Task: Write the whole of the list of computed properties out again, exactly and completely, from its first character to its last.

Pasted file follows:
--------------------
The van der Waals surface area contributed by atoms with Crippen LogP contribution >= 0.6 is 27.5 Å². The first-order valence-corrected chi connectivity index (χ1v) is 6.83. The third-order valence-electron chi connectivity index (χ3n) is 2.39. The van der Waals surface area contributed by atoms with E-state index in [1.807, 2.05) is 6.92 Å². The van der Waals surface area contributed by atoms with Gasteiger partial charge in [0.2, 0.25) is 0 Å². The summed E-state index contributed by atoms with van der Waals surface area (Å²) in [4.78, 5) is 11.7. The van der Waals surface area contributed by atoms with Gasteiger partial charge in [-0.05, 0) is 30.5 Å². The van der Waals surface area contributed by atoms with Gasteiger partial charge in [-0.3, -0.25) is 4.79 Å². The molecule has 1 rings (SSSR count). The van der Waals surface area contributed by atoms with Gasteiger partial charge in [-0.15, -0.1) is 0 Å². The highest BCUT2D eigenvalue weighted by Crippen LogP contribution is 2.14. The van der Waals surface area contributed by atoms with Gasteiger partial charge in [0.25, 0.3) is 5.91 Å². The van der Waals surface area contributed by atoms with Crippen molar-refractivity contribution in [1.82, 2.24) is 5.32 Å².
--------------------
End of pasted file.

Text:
The van der Waals surface area contributed by atoms with Crippen LogP contribution >= 0.6 is 27.5 Å². The first-order valence-corrected chi connectivity index (χ1v) is 6.83. The third-order valence-electron chi connectivity index (χ3n) is 2.39. The van der Waals surface area contributed by atoms with E-state index in [1.807, 2.05) is 6.92 Å². The van der Waals surface area contributed by atoms with Gasteiger partial charge in [0.2, 0.25) is 0 Å². The summed E-state index contributed by atoms with van der Waals surface area (Å²) in [4.78, 5) is 11.7. The van der Waals surface area contributed by atoms with Gasteiger partial charge in [-0.05, 0) is 30.5 Å². The van der Waals surface area contributed by atoms with Gasteiger partial charge in [-0.3, -0.25) is 4.79 Å². The molecule has 1 rings (SSSR count). The van der Waals surface area contributed by atoms with Gasteiger partial charge in [-0.15, -0.1) is 0 Å². The highest BCUT2D eigenvalue weighted by Crippen LogP contribution is 2.14. The van der Waals surface area contributed by atoms with Gasteiger partial charge in [0.25, 0.3) is 5.91 Å². The van der Waals surface area contributed by atoms with Crippen molar-refractivity contribution in [1.82, 2.24) is 5.32 Å².